Promised to the Crown (Daughters of New France) by Aimie K. Runyan

3.5 Stars (3.5 / 5)

In 1667, King Louis XIV created a program to promote emigration of young women to New France as wives for Canadian colonists. Promised to the Crown follows the story of three fictional young women who answer the call. Rose leaves a bleak life in a charity hospital; Nicole hopes for a better future than that promised for a poor farmer’s daughter; Elizabeth flees her mother’s schemes for her future.  Each has her own demons, her own dreams, and her own story.

 

Runyan masterfully creates a composite tale, combining accounts of many of the real King’s Daughters into a single captivating story that weaves the lives of three women together.  She is able to create characters with believable flaws and complicated histories. Her adept merging of historical facts from the lives of many women to build these three distinct protagonists speaks to Runyan’s skill as both a researcher and a writer. Each woman responds uniquely to the unexpected realities of Quebec: its harsh climate, difficult conditions, the sometimes discouraging attitudes of those already there.  Expectations are tested when Rose, Nicole, and Elizabeth discover life in New France to be different than anticipated. All three women demonstrate resiliency as they adapt and grow. Historical information not utilized for her main characters is highlighted via dialogue and secondary characters.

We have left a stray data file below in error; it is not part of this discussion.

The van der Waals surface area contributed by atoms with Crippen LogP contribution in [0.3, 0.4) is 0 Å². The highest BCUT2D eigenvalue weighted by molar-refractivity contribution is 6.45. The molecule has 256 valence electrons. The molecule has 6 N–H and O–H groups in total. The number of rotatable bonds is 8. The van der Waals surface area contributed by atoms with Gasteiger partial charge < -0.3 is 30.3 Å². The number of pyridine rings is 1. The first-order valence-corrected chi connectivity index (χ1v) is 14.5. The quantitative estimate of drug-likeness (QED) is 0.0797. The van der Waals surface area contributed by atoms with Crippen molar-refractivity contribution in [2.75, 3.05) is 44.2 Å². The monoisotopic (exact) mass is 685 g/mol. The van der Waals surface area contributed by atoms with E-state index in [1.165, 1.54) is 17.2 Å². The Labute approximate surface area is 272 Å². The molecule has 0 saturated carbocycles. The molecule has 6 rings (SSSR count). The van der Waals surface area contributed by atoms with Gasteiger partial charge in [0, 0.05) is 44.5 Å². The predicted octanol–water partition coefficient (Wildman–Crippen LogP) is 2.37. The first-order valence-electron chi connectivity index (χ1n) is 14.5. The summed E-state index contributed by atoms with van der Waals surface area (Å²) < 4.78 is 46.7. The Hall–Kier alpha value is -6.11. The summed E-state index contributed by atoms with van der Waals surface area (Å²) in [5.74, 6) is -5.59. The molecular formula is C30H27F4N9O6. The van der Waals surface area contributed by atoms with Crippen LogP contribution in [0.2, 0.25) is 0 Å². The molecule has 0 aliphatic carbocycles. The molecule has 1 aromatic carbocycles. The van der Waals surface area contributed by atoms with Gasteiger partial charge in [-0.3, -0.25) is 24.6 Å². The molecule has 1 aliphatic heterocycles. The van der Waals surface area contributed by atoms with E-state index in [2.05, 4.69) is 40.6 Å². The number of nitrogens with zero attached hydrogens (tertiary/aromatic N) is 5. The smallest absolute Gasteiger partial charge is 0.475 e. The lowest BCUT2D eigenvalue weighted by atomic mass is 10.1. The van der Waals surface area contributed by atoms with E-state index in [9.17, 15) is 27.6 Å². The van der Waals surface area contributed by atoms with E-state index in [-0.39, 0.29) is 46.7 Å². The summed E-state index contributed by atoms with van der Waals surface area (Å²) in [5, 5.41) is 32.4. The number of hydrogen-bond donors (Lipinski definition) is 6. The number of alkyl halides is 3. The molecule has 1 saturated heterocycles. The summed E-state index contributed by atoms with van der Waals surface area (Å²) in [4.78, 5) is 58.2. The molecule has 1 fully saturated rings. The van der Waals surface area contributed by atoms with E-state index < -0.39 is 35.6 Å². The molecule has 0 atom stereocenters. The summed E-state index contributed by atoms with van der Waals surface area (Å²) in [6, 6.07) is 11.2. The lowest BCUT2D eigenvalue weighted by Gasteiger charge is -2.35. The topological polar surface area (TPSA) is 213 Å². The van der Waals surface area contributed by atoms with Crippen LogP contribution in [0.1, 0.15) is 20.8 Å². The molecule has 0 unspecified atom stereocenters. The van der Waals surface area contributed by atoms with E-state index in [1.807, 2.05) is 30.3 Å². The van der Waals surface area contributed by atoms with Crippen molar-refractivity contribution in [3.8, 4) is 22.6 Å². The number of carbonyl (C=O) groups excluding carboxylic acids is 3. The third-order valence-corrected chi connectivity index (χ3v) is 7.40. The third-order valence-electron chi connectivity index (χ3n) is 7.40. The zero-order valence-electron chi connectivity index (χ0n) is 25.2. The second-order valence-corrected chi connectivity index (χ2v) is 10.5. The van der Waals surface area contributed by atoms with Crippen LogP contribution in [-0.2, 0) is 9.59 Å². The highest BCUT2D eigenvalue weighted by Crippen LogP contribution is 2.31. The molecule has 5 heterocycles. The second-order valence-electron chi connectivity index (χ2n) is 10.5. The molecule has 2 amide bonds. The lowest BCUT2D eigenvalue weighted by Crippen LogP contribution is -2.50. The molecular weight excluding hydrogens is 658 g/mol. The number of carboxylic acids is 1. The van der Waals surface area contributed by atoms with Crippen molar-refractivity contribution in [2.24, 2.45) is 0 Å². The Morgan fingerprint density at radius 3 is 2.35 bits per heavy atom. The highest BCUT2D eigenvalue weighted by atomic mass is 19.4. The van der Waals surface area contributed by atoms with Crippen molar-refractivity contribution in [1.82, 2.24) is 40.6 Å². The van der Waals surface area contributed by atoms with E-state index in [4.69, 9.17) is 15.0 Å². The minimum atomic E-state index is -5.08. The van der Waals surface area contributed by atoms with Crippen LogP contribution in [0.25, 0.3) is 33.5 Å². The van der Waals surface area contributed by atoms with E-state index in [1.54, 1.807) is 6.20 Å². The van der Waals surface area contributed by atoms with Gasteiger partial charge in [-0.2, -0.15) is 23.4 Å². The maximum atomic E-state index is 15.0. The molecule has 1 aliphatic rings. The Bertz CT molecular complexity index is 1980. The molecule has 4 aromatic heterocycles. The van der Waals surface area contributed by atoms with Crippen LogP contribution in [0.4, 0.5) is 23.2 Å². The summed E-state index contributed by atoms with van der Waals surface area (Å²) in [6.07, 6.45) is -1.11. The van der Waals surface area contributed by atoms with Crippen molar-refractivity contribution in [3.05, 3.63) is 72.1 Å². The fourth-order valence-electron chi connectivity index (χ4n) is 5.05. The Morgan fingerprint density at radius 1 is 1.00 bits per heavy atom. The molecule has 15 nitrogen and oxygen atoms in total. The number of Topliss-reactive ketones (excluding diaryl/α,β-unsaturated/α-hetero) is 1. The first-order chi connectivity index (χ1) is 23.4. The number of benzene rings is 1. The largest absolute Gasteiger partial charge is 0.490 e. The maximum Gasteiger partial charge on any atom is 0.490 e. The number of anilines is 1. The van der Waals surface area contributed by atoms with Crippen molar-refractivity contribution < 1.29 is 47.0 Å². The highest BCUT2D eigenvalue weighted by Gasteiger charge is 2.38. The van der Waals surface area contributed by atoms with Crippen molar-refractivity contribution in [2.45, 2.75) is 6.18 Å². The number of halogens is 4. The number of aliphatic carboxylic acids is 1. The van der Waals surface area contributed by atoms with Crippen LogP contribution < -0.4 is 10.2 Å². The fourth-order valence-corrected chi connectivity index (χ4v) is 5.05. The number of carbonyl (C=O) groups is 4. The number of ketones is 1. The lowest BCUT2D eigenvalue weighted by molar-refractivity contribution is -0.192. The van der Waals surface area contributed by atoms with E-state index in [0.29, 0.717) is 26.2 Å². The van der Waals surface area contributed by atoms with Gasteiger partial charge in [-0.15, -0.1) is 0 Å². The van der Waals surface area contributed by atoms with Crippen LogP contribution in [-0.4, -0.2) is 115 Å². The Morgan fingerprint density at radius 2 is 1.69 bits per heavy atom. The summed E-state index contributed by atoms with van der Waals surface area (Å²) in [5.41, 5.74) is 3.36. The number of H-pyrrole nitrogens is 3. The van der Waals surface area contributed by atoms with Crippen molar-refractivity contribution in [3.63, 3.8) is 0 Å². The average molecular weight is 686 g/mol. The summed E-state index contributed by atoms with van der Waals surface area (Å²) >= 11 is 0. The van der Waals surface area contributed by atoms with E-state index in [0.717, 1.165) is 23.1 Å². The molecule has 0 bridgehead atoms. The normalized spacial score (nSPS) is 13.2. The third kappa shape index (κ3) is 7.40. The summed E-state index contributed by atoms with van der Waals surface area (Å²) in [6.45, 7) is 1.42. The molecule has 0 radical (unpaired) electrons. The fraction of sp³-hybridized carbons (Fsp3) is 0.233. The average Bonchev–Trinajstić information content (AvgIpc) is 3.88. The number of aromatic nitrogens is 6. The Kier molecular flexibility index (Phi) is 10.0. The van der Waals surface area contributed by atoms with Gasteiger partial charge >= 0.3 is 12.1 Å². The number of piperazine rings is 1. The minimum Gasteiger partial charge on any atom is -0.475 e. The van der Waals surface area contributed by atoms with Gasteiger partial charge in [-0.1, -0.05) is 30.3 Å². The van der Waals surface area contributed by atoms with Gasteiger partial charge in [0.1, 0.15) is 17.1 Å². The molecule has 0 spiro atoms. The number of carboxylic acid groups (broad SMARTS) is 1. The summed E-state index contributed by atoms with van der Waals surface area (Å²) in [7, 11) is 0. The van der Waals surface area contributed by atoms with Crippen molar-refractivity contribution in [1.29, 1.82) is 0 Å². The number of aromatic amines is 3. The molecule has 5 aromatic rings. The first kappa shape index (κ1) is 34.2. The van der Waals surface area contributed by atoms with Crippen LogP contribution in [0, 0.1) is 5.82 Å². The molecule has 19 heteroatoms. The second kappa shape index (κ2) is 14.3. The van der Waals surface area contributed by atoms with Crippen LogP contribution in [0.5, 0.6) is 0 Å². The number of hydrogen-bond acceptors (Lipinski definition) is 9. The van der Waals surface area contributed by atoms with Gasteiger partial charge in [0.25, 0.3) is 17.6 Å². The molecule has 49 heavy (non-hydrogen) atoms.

Each of the women in the novel has faults and makes choices that can sometimes be a bit exasperating to the modern reader. It is a credit to Runyan’s skill that she is able to motivate their seventeenth-century responses with backstory. Her careful construction of their personalities allows us to identify with them despite the span of time and culture that separates us from them.  The book is worth the read to glean a glimpse of this often forgotten chapter of history.